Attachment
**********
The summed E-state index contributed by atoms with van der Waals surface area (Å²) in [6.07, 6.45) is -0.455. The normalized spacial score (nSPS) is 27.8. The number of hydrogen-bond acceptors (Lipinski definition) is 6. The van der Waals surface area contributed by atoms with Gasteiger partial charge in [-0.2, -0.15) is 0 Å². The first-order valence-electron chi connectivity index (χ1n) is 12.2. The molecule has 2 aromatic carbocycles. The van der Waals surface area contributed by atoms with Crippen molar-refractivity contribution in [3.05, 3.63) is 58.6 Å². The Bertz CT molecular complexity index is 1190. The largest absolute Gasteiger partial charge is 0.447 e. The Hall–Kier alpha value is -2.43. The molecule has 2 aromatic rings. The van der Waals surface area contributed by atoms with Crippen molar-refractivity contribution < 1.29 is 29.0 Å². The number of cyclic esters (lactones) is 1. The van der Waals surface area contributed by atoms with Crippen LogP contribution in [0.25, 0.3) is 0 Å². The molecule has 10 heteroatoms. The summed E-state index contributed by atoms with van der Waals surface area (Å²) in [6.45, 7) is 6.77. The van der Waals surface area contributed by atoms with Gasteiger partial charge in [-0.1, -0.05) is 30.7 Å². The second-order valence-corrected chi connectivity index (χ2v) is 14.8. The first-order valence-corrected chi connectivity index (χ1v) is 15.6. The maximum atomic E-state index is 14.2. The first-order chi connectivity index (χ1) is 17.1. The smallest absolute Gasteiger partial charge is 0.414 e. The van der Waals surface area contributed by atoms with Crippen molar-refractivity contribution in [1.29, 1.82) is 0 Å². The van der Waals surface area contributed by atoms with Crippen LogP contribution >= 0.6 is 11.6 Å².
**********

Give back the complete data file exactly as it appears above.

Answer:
The summed E-state index contributed by atoms with van der Waals surface area (Å²) in [6.07, 6.45) is -0.455. The normalized spacial score (nSPS) is 27.8. The number of hydrogen-bond acceptors (Lipinski definition) is 6. The van der Waals surface area contributed by atoms with Gasteiger partial charge in [-0.2, -0.15) is 0 Å². The first-order valence-electron chi connectivity index (χ1n) is 12.2. The molecule has 2 aromatic carbocycles. The van der Waals surface area contributed by atoms with Crippen molar-refractivity contribution in [3.05, 3.63) is 58.6 Å². The Bertz CT molecular complexity index is 1190. The largest absolute Gasteiger partial charge is 0.447 e. The Hall–Kier alpha value is -2.43. The molecule has 2 aromatic rings. The van der Waals surface area contributed by atoms with Crippen molar-refractivity contribution < 1.29 is 29.0 Å². The number of cyclic esters (lactones) is 1. The van der Waals surface area contributed by atoms with Crippen LogP contribution in [0.25, 0.3) is 0 Å². The molecule has 10 heteroatoms. The summed E-state index contributed by atoms with van der Waals surface area (Å²) in [6.45, 7) is 6.77. The van der Waals surface area contributed by atoms with Gasteiger partial charge in [-0.1, -0.05) is 30.7 Å². The second-order valence-corrected chi connectivity index (χ2v) is 14.8. The first-order valence-corrected chi connectivity index (χ1v) is 15.6. The maximum atomic E-state index is 14.2. The first-order chi connectivity index (χ1) is 17.1. The smallest absolute Gasteiger partial charge is 0.414 e. The van der Waals surface area contributed by atoms with Crippen molar-refractivity contribution in [1.29, 1.82) is 0 Å². The van der Waals surface area contributed by atoms with Crippen LogP contribution >= 0.6 is 11.6 Å².